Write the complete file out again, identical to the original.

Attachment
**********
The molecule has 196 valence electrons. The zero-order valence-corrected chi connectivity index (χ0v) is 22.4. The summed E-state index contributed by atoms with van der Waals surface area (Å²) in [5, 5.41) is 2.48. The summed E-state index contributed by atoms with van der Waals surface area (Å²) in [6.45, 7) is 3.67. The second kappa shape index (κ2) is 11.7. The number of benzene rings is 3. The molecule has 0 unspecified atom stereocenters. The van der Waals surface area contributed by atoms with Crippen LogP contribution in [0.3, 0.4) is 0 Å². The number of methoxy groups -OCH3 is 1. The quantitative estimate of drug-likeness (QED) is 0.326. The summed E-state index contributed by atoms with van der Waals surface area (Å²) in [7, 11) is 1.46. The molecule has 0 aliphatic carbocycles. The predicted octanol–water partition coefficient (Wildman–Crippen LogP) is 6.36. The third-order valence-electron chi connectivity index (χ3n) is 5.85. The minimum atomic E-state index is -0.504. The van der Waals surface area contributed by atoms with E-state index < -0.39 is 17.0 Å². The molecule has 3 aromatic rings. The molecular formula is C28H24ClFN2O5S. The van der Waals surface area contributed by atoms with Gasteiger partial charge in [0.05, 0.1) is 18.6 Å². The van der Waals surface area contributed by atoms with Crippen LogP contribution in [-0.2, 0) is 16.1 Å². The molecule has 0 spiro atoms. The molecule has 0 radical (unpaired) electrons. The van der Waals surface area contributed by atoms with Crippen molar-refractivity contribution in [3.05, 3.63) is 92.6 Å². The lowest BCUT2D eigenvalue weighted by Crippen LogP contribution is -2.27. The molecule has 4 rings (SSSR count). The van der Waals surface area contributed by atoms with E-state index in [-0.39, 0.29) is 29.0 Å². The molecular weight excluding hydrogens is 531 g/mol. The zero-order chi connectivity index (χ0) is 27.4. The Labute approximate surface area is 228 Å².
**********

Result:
The molecule has 196 valence electrons. The zero-order valence-corrected chi connectivity index (χ0v) is 22.4. The summed E-state index contributed by atoms with van der Waals surface area (Å²) in [5, 5.41) is 2.48. The summed E-state index contributed by atoms with van der Waals surface area (Å²) in [6.45, 7) is 3.67. The second kappa shape index (κ2) is 11.7. The number of benzene rings is 3. The molecule has 0 unspecified atom stereocenters. The van der Waals surface area contributed by atoms with Crippen LogP contribution in [0.3, 0.4) is 0 Å². The number of methoxy groups -OCH3 is 1. The quantitative estimate of drug-likeness (QED) is 0.326. The summed E-state index contributed by atoms with van der Waals surface area (Å²) in [7, 11) is 1.46. The molecule has 0 aliphatic carbocycles. The predicted octanol–water partition coefficient (Wildman–Crippen LogP) is 6.36. The third-order valence-electron chi connectivity index (χ3n) is 5.85. The minimum atomic E-state index is -0.504. The van der Waals surface area contributed by atoms with E-state index < -0.39 is 17.0 Å². The molecule has 3 aromatic rings. The molecular formula is C28H24ClFN2O5S. The van der Waals surface area contributed by atoms with Gasteiger partial charge in [0.05, 0.1) is 18.6 Å². The van der Waals surface area contributed by atoms with Crippen LogP contribution in [-0.2, 0) is 16.1 Å². The molecule has 0 spiro atoms. The molecule has 0 radical (unpaired) electrons. The van der Waals surface area contributed by atoms with Crippen molar-refractivity contribution in [3.05, 3.63) is 92.6 Å². The lowest BCUT2D eigenvalue weighted by Crippen LogP contribution is -2.27. The molecule has 4 rings (SSSR count). The van der Waals surface area contributed by atoms with E-state index in [-0.39, 0.29) is 29.0 Å². The molecular weight excluding hydrogens is 531 g/mol. The zero-order chi connectivity index (χ0) is 27.4. The Labute approximate surface area is 228 Å².